the US strike against Syria

The editors of the Financial Times write that Friday’s barrage of missiles might discourage Assad from using chemical weapons in the future. Now, they conclude, Trump’s government should “translate this show of resolve into something resembling a policy”.

So far, the messages have been mixed. Only last week … [Nikki Haley, Mr Trump’s UN ambassador, said] “Do we think he’s a hindrance? Yes. Are we going to sit there and focus on getting him out? No,” …. Such ambivalence may even have emboldened Damascus to carry out Tuesday’s massacre. ….

Nor, alone, will Friday’s strike do much to safeguard lives. …. Mr Trump has reacted specifically to the use of chemical weapons. Far more people have been killed at Mr Assad’s hands with cluster munitions, barrel bombs, siege and starvation. His ability to pluck any one of these out of the arsenal remains very much intact. Safe zones for civilian opponents of the regime, once promised by Mr Trump, would have to be worked out between the US and Russia, and involve Iran and Turkey too — a distant prospect.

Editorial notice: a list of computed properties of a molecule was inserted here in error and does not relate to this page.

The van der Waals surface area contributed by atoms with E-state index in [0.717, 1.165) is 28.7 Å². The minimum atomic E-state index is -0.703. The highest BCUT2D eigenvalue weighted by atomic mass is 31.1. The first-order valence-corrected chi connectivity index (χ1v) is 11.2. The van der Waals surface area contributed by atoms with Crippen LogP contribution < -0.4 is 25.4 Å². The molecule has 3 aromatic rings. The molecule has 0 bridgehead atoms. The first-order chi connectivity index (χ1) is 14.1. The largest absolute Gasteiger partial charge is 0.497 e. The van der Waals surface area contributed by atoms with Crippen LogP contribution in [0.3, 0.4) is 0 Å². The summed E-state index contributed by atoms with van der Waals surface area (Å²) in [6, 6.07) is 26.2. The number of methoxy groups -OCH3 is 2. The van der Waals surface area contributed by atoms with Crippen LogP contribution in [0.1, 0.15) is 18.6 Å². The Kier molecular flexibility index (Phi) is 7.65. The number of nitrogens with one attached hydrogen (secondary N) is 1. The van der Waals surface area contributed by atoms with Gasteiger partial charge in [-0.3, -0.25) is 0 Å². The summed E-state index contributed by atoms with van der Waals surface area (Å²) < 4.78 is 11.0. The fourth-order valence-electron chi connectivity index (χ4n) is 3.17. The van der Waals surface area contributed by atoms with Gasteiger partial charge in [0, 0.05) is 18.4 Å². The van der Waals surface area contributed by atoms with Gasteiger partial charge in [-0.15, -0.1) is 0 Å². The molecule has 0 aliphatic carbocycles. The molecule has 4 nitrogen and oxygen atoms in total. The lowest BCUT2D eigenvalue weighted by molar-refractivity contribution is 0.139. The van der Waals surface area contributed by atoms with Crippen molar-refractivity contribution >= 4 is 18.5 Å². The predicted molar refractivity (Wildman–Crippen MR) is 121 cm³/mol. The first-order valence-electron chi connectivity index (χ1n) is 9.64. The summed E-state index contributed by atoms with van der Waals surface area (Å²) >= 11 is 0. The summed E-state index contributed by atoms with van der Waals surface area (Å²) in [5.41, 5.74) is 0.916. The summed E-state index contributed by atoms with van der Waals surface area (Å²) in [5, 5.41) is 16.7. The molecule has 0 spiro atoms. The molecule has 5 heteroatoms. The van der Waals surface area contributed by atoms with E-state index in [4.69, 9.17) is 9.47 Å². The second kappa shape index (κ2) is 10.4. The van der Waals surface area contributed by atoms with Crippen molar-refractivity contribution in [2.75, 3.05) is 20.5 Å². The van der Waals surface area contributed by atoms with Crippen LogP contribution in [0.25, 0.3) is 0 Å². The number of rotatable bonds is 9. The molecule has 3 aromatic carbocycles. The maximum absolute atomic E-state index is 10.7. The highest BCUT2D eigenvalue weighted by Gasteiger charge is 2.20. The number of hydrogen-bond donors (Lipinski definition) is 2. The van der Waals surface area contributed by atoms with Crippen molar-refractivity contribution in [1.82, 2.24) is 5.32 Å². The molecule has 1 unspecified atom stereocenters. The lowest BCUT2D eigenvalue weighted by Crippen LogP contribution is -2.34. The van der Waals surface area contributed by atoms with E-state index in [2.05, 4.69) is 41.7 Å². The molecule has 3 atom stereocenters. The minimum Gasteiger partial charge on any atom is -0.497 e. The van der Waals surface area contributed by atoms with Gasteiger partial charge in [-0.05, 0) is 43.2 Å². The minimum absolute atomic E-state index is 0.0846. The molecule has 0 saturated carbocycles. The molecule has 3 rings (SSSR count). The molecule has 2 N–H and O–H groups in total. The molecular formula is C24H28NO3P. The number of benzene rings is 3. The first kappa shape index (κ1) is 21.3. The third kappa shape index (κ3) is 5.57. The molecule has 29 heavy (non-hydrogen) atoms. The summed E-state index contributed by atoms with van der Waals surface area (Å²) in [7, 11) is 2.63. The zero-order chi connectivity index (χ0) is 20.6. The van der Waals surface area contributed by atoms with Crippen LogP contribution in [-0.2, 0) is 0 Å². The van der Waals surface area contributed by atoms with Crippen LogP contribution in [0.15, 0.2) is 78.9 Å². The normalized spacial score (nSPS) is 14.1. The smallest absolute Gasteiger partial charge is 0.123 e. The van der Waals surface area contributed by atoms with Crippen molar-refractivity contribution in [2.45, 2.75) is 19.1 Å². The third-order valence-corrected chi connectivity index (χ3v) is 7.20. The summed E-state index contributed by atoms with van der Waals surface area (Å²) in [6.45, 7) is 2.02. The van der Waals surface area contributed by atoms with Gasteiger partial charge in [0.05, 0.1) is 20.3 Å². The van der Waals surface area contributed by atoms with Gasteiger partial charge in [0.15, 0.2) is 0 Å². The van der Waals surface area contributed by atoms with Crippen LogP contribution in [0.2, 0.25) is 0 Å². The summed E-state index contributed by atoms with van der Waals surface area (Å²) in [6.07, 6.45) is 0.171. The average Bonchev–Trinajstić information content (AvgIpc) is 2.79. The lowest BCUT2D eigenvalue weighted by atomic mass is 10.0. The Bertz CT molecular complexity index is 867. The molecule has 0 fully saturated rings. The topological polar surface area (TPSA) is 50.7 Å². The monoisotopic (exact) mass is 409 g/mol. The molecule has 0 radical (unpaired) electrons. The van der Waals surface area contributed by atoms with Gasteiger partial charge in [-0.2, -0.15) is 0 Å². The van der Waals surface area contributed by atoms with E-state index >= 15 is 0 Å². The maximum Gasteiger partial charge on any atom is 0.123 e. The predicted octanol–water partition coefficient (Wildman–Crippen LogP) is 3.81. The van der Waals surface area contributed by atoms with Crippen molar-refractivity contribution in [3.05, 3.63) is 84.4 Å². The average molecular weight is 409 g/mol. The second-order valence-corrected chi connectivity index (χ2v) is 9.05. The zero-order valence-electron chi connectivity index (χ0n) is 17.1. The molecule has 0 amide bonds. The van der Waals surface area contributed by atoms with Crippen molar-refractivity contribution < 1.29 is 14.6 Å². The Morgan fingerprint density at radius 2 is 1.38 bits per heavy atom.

Yet there can be no hope that the millions of Syrians scattered by the war will return home so long as Mr Assad’s murderous machinery remains in place. Nor can there be any hope of progress in UN-backed negotiations towards a political resolution so long as Mr Assad has power. Mr Trump appears belatedly to be reaching that conclusion. It is far from certain that he can persuade Mr Putin to agree.

Washington redraws the red line in Syria’s conflict“, Financial Times editorial, 8 April 20017 (gated paywall).

All this is true, but I see two problems with the editors’ line of thinking. First, Assad is supported by a powerful, nuclear-armed country: Russia. Second, if Assad is toppled, Isis could be the main beneficiary. Sadly, there are no easy solutions. Meanwhile, the people of Syria continue to suffer.

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